Literally one minute before Angela and Larry left “small parts in horror sequels” purgatory and ascended to prestige as Ike and Tina Turner in What’s Love Got to Do With It (1993), she battled critters in space. Critters 4 is more or less a cheap, vaguely spoofy rip-off of Alien, and Angela deserved a lot better. Thankfully she has gotten her horror groove back as Marie Laveau, the dazzling voodoo priestess on American Horror Story: Coven, who would have made this movie vanish from existence with one wave of a feather and a sprinkling of goose blood.
6. Tony Goldwyn in Friday the 13th Pat VI: Jason Lives (1986)
Now Tony Goldwyn plays the President of the United States on Scandal, but in 1986 he was just another yuppie-in-gestation getting killed on the way to his camp counselor gig in one of the best Friday sequels.
7. Jack Nicholson in The Terror (1963)
Needless to say, Nicholson later became known by horror fans for his role in Stanley Kubrick’s prestigious art-horror epic The Shining. However, he got his start in low-budget Roger Corman cheapies like Little Shop of Horrors (1960), The Raven (1963), and The Terror, of which he also directed parts. Corman decided to film The Terror in order to use leftover sets from The Haunted Palace (1963) and The Raven. As a result, this tale, in which Nicholson plays a soldier who becomes embroiled in a whole lot of drama with a family whose members may or may not be alive, feels incoherent and bizarre.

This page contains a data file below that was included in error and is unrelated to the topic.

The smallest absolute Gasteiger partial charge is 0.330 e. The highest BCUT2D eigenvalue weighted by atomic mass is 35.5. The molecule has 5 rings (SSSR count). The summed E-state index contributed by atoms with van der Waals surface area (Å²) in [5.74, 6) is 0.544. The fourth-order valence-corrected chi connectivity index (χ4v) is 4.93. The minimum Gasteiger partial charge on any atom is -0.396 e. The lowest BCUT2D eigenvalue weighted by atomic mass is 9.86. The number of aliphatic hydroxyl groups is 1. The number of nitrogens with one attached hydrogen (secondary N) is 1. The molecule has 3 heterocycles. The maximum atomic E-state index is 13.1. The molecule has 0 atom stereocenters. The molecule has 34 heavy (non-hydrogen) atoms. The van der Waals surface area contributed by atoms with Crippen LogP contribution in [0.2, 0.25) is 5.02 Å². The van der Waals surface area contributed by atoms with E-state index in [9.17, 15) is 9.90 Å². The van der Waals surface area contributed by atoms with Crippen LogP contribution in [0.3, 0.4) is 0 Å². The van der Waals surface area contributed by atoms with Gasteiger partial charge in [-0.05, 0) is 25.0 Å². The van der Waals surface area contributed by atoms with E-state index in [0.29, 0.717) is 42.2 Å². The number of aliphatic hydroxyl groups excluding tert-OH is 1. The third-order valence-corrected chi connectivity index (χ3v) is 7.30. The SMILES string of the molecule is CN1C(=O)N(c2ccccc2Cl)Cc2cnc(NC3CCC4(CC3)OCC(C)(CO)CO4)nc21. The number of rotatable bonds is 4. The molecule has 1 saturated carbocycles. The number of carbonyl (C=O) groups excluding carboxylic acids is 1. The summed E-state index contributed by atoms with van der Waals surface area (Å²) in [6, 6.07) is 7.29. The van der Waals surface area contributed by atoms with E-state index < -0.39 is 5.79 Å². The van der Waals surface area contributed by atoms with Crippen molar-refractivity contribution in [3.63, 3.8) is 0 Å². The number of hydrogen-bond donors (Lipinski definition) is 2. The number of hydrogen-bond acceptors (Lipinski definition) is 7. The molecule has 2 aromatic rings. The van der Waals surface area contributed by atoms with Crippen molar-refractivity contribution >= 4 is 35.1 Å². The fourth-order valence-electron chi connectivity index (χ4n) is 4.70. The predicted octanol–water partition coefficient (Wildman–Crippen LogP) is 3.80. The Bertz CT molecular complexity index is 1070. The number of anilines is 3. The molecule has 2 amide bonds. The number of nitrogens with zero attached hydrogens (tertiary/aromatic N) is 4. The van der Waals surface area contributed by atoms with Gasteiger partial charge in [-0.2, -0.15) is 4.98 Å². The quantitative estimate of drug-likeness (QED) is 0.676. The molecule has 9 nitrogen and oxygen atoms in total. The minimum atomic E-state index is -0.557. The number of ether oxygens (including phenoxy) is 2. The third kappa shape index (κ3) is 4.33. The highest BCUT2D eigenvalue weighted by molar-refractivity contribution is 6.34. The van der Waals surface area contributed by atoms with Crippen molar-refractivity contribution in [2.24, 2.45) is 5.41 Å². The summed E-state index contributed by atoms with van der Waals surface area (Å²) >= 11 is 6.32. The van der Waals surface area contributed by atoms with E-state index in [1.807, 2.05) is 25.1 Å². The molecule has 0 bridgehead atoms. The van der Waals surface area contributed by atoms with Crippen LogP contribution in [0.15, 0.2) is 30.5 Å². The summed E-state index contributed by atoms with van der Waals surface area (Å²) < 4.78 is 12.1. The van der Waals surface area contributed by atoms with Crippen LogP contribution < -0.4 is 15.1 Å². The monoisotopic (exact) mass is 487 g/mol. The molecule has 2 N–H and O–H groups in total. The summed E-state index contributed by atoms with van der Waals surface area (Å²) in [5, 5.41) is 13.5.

8. Julianne Moore in Tales from the Darkside (1990)
Before she was haunted by Virginia Woolf’s prose in The Hours (2002), Julianne Moore found herself stalked by an ancient Egyptian mummy in “Lot 249,” one story in the movie adaptation of the popular horror anthology TV series. A permed Moore and her preppy boyfriend cheat their poor, nerdy classmate (Steve Buscemi) out of a competitive scholarship. In vengeance, he unleashes an ancient Egyptian mummy on them. Anybody who has seen Moore’s performance in Magnolia (1999) knows that she reveals the deep core of her characters’ interior worlds in all of her performances. Appropriately, the mummy guts her and stuffs her with flowers. Later she comes back as a zombie. For more, more, Moore horror, see also her close encounter with a rigged greenhouse in The Hand That Rocks the Cradle.
9. Tom Hanks in He Knows You're Alone (1980)
Tom Hanks allegedly made three figures for his film debut, a small role in this gem from the salad days of the teenage slasher film. He Knows You’re Alone breaks the (then) unspoken slasher rule that the promiscuous die while the virginal survive by diplomatically demonstrating that soon-to-be brides can be slaughtered by psychopaths, too. Hanks, sporting his Bosom Buddies fro, plays a Psychology major who pontificates (with surprising insight!) on the nature of fear while waiting in line for an amusement park ride. It ain’t Big (1988), but it’s infinitely preferable to Larry Crowne (2011).